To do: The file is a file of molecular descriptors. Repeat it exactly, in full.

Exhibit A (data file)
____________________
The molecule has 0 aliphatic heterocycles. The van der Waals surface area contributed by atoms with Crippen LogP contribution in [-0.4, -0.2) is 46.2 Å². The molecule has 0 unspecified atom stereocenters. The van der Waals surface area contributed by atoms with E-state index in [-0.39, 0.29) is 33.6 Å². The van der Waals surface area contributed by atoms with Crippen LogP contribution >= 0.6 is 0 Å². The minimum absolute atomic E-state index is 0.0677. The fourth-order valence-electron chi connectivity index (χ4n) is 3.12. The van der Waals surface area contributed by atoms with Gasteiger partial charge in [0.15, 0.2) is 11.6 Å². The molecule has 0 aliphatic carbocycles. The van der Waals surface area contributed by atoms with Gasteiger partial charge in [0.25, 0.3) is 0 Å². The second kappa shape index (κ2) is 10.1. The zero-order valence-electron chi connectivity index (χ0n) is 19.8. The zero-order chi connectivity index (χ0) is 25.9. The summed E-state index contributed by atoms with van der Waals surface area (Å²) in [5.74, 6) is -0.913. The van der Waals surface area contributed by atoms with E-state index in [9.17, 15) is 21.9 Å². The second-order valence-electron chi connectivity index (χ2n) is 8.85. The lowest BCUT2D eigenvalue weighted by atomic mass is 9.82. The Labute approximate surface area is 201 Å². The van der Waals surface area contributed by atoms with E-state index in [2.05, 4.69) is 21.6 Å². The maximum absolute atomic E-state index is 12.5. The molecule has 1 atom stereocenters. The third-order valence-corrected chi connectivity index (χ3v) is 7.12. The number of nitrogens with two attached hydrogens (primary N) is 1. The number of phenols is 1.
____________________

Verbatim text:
The molecule has 0 aliphatic heterocycles. The van der Waals surface area contributed by atoms with Crippen LogP contribution in [-0.4, -0.2) is 46.2 Å². The molecule has 0 unspecified atom stereocenters. The van der Waals surface area contributed by atoms with E-state index in [-0.39, 0.29) is 33.6 Å². The van der Waals surface area contributed by atoms with Crippen LogP contribution >= 0.6 is 0 Å². The minimum absolute atomic E-state index is 0.0677. The fourth-order valence-electron chi connectivity index (χ4n) is 3.12. The van der Waals surface area contributed by atoms with Gasteiger partial charge in [0.15, 0.2) is 11.6 Å². The molecule has 0 aliphatic carbocycles. The van der Waals surface area contributed by atoms with Gasteiger partial charge in [0.25, 0.3) is 0 Å². The second kappa shape index (κ2) is 10.1. The zero-order valence-electron chi connectivity index (χ0n) is 19.8. The zero-order chi connectivity index (χ0) is 25.9. The summed E-state index contributed by atoms with van der Waals surface area (Å²) in [5.74, 6) is -0.913. The van der Waals surface area contributed by atoms with E-state index in [9.17, 15) is 21.9 Å². The second-order valence-electron chi connectivity index (χ2n) is 8.85. The lowest BCUT2D eigenvalue weighted by atomic mass is 9.82. The Labute approximate surface area is 201 Å². The van der Waals surface area contributed by atoms with E-state index in [2.05, 4.69) is 21.6 Å². The maximum absolute atomic E-state index is 12.5. The molecule has 1 atom stereocenters. The third-order valence-corrected chi connectivity index (χ3v) is 7.12. The number of nitrogens with two attached hydrogens (primary N) is 1. The number of phenols is 1.